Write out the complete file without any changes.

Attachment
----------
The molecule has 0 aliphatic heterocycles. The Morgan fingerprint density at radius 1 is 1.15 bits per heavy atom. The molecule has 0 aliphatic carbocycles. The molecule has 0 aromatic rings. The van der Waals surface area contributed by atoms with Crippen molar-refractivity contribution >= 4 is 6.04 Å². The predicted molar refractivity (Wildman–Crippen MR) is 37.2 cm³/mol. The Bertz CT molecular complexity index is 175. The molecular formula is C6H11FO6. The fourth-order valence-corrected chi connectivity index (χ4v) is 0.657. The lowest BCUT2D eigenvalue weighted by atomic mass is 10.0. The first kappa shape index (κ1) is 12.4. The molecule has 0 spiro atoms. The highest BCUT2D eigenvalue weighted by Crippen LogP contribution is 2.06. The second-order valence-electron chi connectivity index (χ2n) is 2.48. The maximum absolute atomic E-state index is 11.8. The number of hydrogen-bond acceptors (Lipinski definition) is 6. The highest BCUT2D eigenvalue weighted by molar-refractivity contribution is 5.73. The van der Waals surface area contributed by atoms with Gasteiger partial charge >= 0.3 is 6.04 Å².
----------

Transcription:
The molecule has 0 aliphatic heterocycles. The Morgan fingerprint density at radius 1 is 1.15 bits per heavy atom. The molecule has 0 aliphatic carbocycles. The molecule has 0 aromatic rings. The van der Waals surface area contributed by atoms with Crippen molar-refractivity contribution >= 4 is 6.04 Å². The predicted molar refractivity (Wildman–Crippen MR) is 37.2 cm³/mol. The Bertz CT molecular complexity index is 175. The molecular formula is C6H11FO6. The fourth-order valence-corrected chi connectivity index (χ4v) is 0.657. The lowest BCUT2D eigenvalue weighted by atomic mass is 10.0. The first kappa shape index (κ1) is 12.4. The molecule has 0 spiro atoms. The highest BCUT2D eigenvalue weighted by Crippen LogP contribution is 2.06. The second-order valence-electron chi connectivity index (χ2n) is 2.48. The maximum absolute atomic E-state index is 11.8. The number of hydrogen-bond acceptors (Lipinski definition) is 6. The highest BCUT2D eigenvalue weighted by molar-refractivity contribution is 5.73. The van der Waals surface area contributed by atoms with Gasteiger partial charge >= 0.3 is 6.04 Å².